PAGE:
Mick Jones | I Turned Out a Punk

The guitarist and founding member of one of the most important and influential bands of the rock era recently turned 67. To celebrate, The Press compiles Mick Jones’ best songs with The Clash.

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The late Joe Strummer may have been the heart and soul of The Clash, but lead guitarist, co-singer and co-songwriter Mick Jones always tempered Strummer’s rough edges, in turn softening and broadening the band’s sound and appeal.

A teen-tearaway who used to sneak into Mott the Hoople shows, Jones assembled The Clash in 1976, recruiting bassist Paul Simonon, a passionate reggae fan, and Strummer, the magnetic frontman of local London pub rock band the 101ers, originally playing seedy London punk clubs before eventually adding excellent drummer Topper Headon. When the opening chords of their debut single “White Riot” in March 1977 announced a dangerous new London band was on the scene, the classic line-up was complete.

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The British group, via their first album THE CLASH (1977) ★★★★★, took the anger and frustration of the country’s working class youth of the 1970s and gave it universal meaning, striking a chord that echoed in the minds of young people around the world. The music was angry and message-laden rock, played fast and furiously with a treble-heavy mix that has aged very well, and their appeal is now broader than ever.

With albums like the strong sophomore effort GIVE ‘EM ENOUGH ROPE (1978) ★★★★, and more so with their rightly exalted creative apex LONDON CALLING (1979) ★★★★★, The Clash possessed a rare songwriting tension between Strummer and Jones, and a relentless driving energy in the studio and on stage, not to mention their formidable songwriting partnership, and contrasting vocal styles as highlighted on duets like Rudy Can’t Fail.

Strummer was the lead singer and main lyricist in The Clash, but Jones’ musical and songwriting contributions can’t be denied. With an immaculate ear for melody and strong hooks, and a penchant for blistering rock ‘n roll, the guitarist’s input was exceptional time after time across five albums and countless singles, compilations, and EP’s, and with Joe, created the perfect balance within this legendary group. And he has some great hats.

Throw in punchy guitar bursts, an electrifying stage presence, strong musicianship, lyrics that never took the easy path to getting their point across, and as highlighted on the triple sprawl of SANDINISTA (1980) ★★★½, an insatiable appetite for multiple stylings including reggae, dub-punk, rap or pop (Charlie Don’t Surf) – what you get is a band that deserves to be in the upper echelon of the best of the era.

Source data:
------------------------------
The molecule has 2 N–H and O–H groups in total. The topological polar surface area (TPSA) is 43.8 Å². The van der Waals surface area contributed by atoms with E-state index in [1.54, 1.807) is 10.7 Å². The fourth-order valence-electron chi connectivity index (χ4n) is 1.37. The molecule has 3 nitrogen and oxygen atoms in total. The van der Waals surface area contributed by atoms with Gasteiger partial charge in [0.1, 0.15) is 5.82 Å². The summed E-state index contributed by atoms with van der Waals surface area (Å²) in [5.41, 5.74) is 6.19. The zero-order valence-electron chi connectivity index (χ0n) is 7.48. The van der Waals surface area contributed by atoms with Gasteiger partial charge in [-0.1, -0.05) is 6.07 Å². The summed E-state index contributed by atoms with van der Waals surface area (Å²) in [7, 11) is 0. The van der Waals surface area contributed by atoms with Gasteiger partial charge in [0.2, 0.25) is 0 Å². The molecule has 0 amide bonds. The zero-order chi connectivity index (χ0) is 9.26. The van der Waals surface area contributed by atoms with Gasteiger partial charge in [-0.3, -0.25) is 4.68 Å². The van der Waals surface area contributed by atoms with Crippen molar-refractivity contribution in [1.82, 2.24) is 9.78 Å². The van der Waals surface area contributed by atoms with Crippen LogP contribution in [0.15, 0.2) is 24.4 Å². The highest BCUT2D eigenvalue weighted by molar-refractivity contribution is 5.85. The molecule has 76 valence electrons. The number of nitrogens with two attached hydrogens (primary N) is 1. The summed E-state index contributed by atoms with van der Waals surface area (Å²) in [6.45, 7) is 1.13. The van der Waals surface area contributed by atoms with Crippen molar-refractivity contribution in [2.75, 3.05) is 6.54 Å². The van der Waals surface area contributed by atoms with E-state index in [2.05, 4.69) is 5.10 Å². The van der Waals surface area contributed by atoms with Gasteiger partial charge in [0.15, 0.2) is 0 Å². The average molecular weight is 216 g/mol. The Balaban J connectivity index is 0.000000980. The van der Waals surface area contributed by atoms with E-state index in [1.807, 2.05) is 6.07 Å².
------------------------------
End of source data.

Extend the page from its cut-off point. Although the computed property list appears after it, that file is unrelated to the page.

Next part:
Before their next album appeared, COMBAT ROCK (1982) ★★★★, Headon abruptly departed the group, replaced by original drummer Terry Chimes, and while the album would become the band’s biggest seller, particularly in the USA, it was on the accompanying headline tour where cracks were beginning to show. 

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They had achieved the status of a world-renowned rock phenomena both critically and commercially, but uneasy feelings, internal tensions and flagging enthusiasm would eventually send Mick Jones packing less than a year later.

Our hero’s departure from The Clash had a corrosive effect on the band’s creativity to say the least, which soon became evident on 1985’s roundly derided CUT THE CRAP ★, before Strummer would disband The Clash for good. 

While their career was short lived, they were always respected by the hardcore scenesters and equally by the dabblers, earning the slogan “The only band that matters”, but they famously railed against classic-rock hero worship, in turn redesigning rock history in their own impeccable image. 

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Mick came up smiling, assembling a new group called Big Audio Dynamite (BAD) with Don Letts, whose debut album went on to become a best-seller in 1986. Arguably the member who stayed the busiest after the breakup, Mick went on to form new bands and become a much sought-after producer who has collaborated with Simonon on the Gorillaz’ 2010 release, Plastic Beach, and more recently with Flaming Lips and The Avalanches.